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    The Road to Child-Friendly Tech Is Paved with Good Intentions

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    Stockholm (NordSIP) – Companies often like to use images of happy children in their marketing campaigns, but how many back up their slogans with concrete action?  Since its inception by the Swedish royal family in 2009, the non-profit Global Child Forum (GCF) has endeavoured to produce analysis and tools to help companies address children’s rights issues in their operations and business environments.  On March 1st, they announced the publication of the results of a new benchmark report focusing on the Technology and Telecommunications (T&T) sector.

    Carried out in collaboration with the Boston Consulting Group (BCG), the report aims to shine a light on the state of children’s rights within the T&T sector.  Interestingly, GCF explores multiple perspectives, looking at matters such as child labour, the indirect impact on children of companies’ working practices as well as the positive and negative effects on children as end-users of the actual products or services produced.

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    A pragmatic methodology

    The analysis is based on publicly available information, with companies being scored against a set of 27 indicators relating to the workplace, marketplace and community & environment. GCF look for the presence of relevant policies, implementation mechanisms and companies’ stated reporting and actions on these.  They are not able to evaluate actual compliance or outcomes from these policies, but with coverage of 93 electronics companies, 55 software and services providers and 104 telecommunications firms the report provides a comprehensive set of data that can highlight trends, evidence of progress and the most pressing areas of concern.

    Some stand-out findings

    The report reveals that despite high-level commitments against child labour, few T&T companies go beyond this step by conducting product research and development specifically with children in mind.  Most product development and customer due diligence still focuses on adults, even though the end products and services often end up being experienced by children.  The Covid-19 pandemic lockdowns have helped to bring the matter to the fore as children’s education and socialising moved on-line.  This has compelled many firms to begin paying closer attention to the impact of their output on younger age groups.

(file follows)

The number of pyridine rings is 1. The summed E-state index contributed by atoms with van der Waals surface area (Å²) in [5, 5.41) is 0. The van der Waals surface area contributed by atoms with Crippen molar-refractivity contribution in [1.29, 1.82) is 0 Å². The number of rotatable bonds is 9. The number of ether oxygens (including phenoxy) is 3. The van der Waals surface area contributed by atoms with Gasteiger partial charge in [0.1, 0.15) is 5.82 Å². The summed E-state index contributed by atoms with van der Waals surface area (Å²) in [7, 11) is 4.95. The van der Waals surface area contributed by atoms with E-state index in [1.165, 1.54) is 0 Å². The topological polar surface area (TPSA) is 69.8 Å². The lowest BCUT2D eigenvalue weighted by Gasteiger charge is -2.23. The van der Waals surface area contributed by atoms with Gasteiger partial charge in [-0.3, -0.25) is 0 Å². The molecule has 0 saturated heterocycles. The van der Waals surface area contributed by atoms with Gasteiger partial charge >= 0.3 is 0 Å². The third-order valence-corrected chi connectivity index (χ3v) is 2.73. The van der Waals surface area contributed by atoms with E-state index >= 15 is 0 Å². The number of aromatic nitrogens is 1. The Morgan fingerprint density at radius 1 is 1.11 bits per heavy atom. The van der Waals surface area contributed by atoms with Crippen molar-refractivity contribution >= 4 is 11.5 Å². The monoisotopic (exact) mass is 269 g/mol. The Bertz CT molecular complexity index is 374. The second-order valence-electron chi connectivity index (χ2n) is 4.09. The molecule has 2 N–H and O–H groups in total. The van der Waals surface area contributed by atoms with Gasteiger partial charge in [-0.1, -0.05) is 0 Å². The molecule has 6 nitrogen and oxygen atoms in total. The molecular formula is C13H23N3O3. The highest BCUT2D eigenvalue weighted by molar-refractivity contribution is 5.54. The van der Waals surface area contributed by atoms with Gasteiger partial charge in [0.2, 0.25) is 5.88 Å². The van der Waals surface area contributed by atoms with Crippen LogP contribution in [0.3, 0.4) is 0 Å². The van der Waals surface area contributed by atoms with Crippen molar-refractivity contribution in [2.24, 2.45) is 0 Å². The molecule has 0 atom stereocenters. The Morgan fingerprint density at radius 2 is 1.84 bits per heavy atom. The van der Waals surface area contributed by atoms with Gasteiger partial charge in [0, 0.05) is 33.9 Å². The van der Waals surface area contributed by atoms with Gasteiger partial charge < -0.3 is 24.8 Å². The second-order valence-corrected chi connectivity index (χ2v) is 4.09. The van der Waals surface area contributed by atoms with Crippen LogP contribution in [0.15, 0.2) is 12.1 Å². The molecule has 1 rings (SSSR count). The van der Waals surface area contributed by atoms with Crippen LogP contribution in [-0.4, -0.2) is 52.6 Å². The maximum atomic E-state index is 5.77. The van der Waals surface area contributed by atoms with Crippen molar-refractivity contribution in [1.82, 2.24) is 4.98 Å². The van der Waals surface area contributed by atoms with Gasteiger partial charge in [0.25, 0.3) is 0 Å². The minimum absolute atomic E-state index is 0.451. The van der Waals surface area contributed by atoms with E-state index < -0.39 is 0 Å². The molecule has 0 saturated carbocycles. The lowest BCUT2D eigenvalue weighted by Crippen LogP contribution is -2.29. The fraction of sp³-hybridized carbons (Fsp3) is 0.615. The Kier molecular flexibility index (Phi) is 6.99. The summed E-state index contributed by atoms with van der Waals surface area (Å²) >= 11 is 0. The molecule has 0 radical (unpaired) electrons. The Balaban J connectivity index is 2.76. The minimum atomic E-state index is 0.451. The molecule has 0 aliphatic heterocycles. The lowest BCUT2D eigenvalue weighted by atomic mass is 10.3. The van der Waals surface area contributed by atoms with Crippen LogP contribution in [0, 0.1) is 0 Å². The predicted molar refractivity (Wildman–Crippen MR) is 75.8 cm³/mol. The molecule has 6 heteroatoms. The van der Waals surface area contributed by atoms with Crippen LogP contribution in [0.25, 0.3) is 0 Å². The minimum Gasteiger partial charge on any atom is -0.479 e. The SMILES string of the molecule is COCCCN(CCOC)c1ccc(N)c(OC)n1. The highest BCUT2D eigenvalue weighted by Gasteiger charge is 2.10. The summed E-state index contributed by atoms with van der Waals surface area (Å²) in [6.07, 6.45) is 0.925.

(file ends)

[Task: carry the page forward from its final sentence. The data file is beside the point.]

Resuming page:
In another example of the “E” in ESG taking precedence, GCF also found that while companies’ policies and programmes relating to resource use and damage to the environment were quite solid, there was little information on the effect of these on local children.  There is clearly work to be done by companies in the sector on making the link between environmental strategies and their impact on local communities’ younger generation.

    Heavy on policy, light on results

    Within the sectors, consumer electronics appear to be making the strongest overall efforts towards children, perhaps because their brands are more in the public’s consciousness.  A couple of companies stand out in deliberately considering children as a distinct stakeholder group from research and development right through to end-user experience.  At the opposite end of the scale, the software and IT services sub-sector trails behind with a low average score across the 27 indicators of 4.3 out of 10.

    GCF come to the overall conclusion that few T&T companies report sufficiently on the actual impact of their policies towards children.  The presence of positive child-focused policies is rewarded in the scoring methodology, but the researchers found scarce evidence of systematic reporting structures in place to verify the outcomes of these policies.  The GCF report does name-check those few forward-thinking firms that are bucking this negative trend.  Let us see if this spurs the laggards on to improve their performance in the hope of sharing some of that positive light.

    Image courtesy of Vidmir Raic from Pixabay
    Richard Tyszkiewicz
    Richard Tyszkiewicz
    Richard has over 30 years’ experience in the international investment industry. He has worked closely with major Nordic investors on consultancy projects, focusing on the evaluation of external asset managers. While doing so, Richard built up a strong practical understanding of the challenges faced by institutional investors seeking to integrate ESG into their portfolios. Richard has an MA degree in Management and Spanish from St Andrews University, and sustainability qualifications from Cambridge University, PRI and the CFA Institute.
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